While working with the horses, I began to experience this quiet, unspoken, unshakable peace within me. Not ever knowing what true peace felt like, it was an odd feeling for me, but is now a feeling that I seek and look for in my daily routines. I remember what the horses taught me, I remember the beauty, I remember the new outlook it gave me, when I truly thought I was broken beyond repair. I remember the confidence it gave me, I remember the feeling of teamwork. Hope. They gave me hope.

Quiet in words, but loud to my soul. So unforgettable.


Stress, Depression and the Holidays

Stress and depression can ruin your holidays and hurt your health. Being realistic, planning ahead and seeking support can help ward off stress and depression.

By Mayo Clinic Staff

The holiday season often brings unwelcome guests — stress and depression. And it's no wonder. The holidays present a dizzying array of demands — parties, shopping, baking, cleaning and entertaining, to name just a few.

But with some practical tips, you can minimize the stress that accompanies the holidays. You may even end up enjoying the holidays more than you thought you would.

  1. Acknowledge your feelings. If someone close to you has recently died or you can't be with loved ones, realize that it's normal to feel sadness and grief. It's OK to take time to cry or express your feelings. You can't force yourself to be happy just because it's the holiday season.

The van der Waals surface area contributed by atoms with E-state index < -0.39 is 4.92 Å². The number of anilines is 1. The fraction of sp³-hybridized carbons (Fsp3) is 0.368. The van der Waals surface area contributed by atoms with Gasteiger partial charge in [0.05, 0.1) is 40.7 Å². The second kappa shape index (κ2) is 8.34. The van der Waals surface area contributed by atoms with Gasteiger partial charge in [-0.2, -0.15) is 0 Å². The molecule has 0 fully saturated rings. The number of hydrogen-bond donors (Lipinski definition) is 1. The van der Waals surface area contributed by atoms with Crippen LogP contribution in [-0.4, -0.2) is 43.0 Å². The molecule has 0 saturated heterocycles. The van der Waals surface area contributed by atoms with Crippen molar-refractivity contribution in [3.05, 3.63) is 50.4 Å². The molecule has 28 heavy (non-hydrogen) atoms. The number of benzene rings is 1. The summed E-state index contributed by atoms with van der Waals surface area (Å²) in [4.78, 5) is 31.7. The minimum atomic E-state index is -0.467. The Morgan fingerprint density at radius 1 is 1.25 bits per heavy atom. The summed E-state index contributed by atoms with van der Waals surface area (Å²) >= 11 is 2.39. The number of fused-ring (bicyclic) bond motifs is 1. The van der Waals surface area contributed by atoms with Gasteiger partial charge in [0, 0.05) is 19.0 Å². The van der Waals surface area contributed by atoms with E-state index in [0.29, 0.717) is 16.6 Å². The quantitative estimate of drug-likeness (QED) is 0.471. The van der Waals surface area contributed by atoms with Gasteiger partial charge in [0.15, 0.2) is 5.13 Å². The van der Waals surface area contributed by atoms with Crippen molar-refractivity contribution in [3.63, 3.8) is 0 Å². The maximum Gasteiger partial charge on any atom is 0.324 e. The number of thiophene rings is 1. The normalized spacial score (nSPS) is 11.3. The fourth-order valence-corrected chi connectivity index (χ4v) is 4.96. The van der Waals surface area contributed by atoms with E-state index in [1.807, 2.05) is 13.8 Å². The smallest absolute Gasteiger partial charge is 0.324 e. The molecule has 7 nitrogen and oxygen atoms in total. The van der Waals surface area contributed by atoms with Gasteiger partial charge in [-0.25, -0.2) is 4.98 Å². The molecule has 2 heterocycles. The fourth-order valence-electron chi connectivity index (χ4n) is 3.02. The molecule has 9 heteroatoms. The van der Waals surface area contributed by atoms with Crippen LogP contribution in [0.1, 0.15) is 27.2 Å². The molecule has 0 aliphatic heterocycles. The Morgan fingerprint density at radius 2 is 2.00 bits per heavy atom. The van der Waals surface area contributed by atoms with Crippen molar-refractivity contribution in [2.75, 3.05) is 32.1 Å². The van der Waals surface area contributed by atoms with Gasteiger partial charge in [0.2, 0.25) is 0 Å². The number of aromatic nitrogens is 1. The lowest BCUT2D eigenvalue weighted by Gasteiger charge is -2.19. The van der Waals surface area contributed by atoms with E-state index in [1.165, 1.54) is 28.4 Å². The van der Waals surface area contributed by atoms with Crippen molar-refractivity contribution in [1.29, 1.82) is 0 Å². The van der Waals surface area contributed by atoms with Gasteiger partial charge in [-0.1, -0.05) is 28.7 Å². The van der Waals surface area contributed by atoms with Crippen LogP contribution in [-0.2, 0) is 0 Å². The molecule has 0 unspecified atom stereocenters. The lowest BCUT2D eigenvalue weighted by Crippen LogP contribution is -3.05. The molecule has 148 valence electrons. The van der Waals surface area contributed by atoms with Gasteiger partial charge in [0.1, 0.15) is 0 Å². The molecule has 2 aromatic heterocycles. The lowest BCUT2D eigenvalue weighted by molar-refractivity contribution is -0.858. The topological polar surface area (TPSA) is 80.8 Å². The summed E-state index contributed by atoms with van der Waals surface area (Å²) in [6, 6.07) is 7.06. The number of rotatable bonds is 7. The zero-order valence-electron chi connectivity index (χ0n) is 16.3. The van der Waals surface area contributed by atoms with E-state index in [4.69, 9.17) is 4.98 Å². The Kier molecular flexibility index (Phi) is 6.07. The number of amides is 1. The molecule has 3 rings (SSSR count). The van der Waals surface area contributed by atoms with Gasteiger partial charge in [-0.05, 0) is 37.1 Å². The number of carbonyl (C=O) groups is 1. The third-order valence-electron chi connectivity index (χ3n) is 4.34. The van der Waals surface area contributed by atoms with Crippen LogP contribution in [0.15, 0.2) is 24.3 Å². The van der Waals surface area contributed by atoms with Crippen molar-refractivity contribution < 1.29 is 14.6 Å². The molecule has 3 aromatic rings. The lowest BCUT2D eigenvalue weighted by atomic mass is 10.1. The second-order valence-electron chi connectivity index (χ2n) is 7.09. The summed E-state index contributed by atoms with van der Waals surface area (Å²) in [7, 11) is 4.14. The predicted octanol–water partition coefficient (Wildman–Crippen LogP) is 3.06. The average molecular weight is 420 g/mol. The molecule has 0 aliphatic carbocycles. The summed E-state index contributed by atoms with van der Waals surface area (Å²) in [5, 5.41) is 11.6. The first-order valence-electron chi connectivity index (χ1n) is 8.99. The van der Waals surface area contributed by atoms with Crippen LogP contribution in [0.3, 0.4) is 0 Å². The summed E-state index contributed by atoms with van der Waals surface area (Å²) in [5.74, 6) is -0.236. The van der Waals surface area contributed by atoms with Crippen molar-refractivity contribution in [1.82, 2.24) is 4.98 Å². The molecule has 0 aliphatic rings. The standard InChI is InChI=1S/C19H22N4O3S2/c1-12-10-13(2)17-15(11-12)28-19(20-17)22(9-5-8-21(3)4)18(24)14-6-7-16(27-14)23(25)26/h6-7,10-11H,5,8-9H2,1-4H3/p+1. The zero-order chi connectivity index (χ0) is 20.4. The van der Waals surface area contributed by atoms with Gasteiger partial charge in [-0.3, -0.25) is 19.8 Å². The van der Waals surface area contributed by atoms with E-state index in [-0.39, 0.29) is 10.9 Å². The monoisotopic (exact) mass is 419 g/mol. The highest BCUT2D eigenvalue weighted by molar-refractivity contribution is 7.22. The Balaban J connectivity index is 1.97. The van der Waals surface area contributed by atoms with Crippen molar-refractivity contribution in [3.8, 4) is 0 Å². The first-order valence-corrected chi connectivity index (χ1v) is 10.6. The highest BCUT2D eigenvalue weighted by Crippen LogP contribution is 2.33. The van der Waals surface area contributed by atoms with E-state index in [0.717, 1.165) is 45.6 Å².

2. Reach out. If you feel lonely or isolated, seek out community, religious or other social events. They can offer support and companionship. Volunteering your time to help others also is a good way to lift your spirits and broaden your friendships.
  3. Be realistic. The holidays don't have to be perfect or just like last year. As families change and grow, traditions and rituals often change as well. Choose a few to hold on to, and be open to creating new ones. For example, if your adult children can't come to your house, find new ways to celebrate together, such as sharing pictures, emails or videos.
  4. Don't abandon healthy habits. Don't let the holidays become a free-for-all. Overindulgence only adds to your stress and guilt.

    Try these suggestions:

    • Have a healthy snack before holiday parties so that you don't go overboard on sweets, cheese or drinks.
    • Get plenty of sleep.
    • Incorporate regular physical activity into each day.
  5. Take a breather. Make some time for yourself. Spending just 15 minutes alone, without distractions, may refresh you enough to handle everything you need to do. Find something that reduces stress by clearing your mind, slowing your breathing and restoring inner calm.

    Some options may include:

    • Taking a walk at night and stargazing.
    • Listening to soothing music.
    • Getting a massage.
    • Reading a book.

Reserve Time for Your Group in 2017

Unbridled Acres * Sue Miller-Harsin, CMSW, LMHP

A licensed marriage and family therapist since 1983, Sue Miller-Harsin specializes in women’s issues, post abortion, addictions and spirituality. She is a popular speaker at retreats and conferences throughout the midwest. She has volunteered with Project Rachel for the past 25 years. In 2014, Sue began traveling to Beijing, China, to counsel those affected by abortion. She owns Unbridled Acres, located in Blair, Nebraska. The facility is used for equine therapy, marriage, individual and family counseling, retreats and corporate team building.